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fabulous prices. Its flavour is perhaps more delicate than that of other species, but I confess I was unable to discover what peculiar excellency it possessed.
The castle is a picturesque Venetian fortress with straggling walls running up the hillside, but can scarcely possess at the present day any strategical value. I was, however, able to judge of it only from the outside, as here again the officer in command met me with the same non possumus as at Suli. By a strange coincidence, he too had received a few days before stringent orders from Yanina not to allow any travellers within the walls of his stronghold.
AMONG THE ALBANIANS OF SOUTHERN EPIRUS.
From Parga I determined to visit the mountain district of the Tchamouria — a region almost exclusively held by Mussulman Albanians, and where the information I had received at Yanina left me little doubt that a strong and genuine agitation was in progress against Greek annexation. Bidding farewell to the bright little town of Parga, we turned once more into the thick groves of olive-trees which we had crossed on our way from Suli; but about three-quarters of an hour from the shore, we struck northwards over the hills, and soon found ourselves once more among bleak and rugged uplands. A narrow defile between limestone rocks leads into the plain of Margariti, a fertile table-land locked in on all sides by hills, which is the heart of the
Tchamouria, though on most maps the latter name is given to a district south of the Acheron, between that river and Prevesa. The mistake is much the same as if geographers applied the name of British Isles exclusively to the Channel Islands. The limits of the Albanian-speaking districts of Epirus south of the Kalamas may be roughly defined as follows: Starting from the Kalamas near the sharp bend which that river takes to the north at the foot of Mount Lubinitza, they follow the crest of the amphitheatrical range of Suli as far as the gorge of the Acheron. In that neighbourhood, probably owing to the influence which the Suliote tribe at one time enjoyed, they drop over to the east into the valley of the Luro, and follow its basin as far as the peninsula on which Prevesa is situated, where the Greek element resumes its preponderancy. Within these outer limits of the Albanian tongue the Greek element is not unrepresented, and in some places, as about Paranıythia, for instance, it predominates ; but, on the whole, the abovedefined region may be looked upon as essentially Albanian. In this, again, there is an inner triangle which is purely Albanian-viz., that which las :Tane sea and the Kalamas on the one
ise wiers of the Vuvo on the other. T he exception of Parga and one or two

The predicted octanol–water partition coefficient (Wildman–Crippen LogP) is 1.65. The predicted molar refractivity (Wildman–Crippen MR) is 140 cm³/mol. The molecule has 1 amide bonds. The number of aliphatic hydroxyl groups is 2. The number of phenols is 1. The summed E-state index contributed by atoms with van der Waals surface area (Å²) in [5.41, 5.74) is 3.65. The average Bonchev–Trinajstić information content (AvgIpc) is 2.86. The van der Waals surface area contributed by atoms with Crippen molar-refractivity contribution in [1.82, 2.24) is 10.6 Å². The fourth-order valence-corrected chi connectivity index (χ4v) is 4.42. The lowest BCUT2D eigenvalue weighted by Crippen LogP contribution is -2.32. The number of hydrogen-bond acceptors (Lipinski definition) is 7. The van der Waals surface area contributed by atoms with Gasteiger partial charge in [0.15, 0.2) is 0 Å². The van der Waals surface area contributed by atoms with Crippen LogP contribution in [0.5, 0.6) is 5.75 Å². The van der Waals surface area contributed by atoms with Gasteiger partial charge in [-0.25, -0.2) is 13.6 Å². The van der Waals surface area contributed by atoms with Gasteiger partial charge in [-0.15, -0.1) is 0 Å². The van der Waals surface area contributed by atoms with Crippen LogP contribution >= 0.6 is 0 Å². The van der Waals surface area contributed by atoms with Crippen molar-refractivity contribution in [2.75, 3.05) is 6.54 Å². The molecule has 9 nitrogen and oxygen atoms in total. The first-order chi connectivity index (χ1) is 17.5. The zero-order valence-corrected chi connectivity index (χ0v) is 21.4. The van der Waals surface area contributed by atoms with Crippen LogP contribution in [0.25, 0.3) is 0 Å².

m issing the shore, and a few Greek Casa Albanian estates, the inhabitants of this country are pure Tchamis—a name which, roswithstarin Von Hahn's more elaborate interpretation, I am inclined to derive simply from the ancient appellation of the Kalamas, the Thyamis on both banks of which stream the Albanian tribe of the Tehamis, itself a subdivision of the Tosks, has been settled from times immemorial. From the mountain fastnesses which enclose this inner triangle, the Tehamis spread out and extended their influence east and south; and the name of Tehamouria, which is especially applied to the southernmost Albanian settlements in Epirus, was probably given to that district by themselves as an emphatic monument of their supremacy; but it cannot belong less rightfully to the centre, where they hold undivided sway.
The slopes of the hills which surrounded the oblong plateau, at the southern extremity of which we were now standing, were dotted about with numerous villages, and on the eastern side
the slender minarets of Margariti were conspicuous amidst masses of green foliage and the square flat roofs of massive fortress-like houses. Margariti is the capital of the district, though it is scarcely larger than Mazaraki, the highest houses of which could be descried above an intervening spur at the northern end of the valley. An hour's ride along the foot of the eastern hills brought us right up to Margariti. Our visit proved to be singularly well-timed, for
- Pasha, the Governor of — , himself one of the most active promoters of the League in Epirus, had arrived on the preceding day to superintend the enrolment of the Redifs, or first ban of the reserves, who had just been called under arms. Moreover, it was the first day of Baïram, and the whole population had turned out in holiday attire to celebrate this doubly auspicious occasion. Groups of tall, handsome mountaineers, decked out in clean fustanellas and gorgeous embroidered jackets, were loitering about the streets; and their proud bearing, more even than the weapons which bristled in their belts, showed clearly that we were among an eminently warlike race. The arrival of two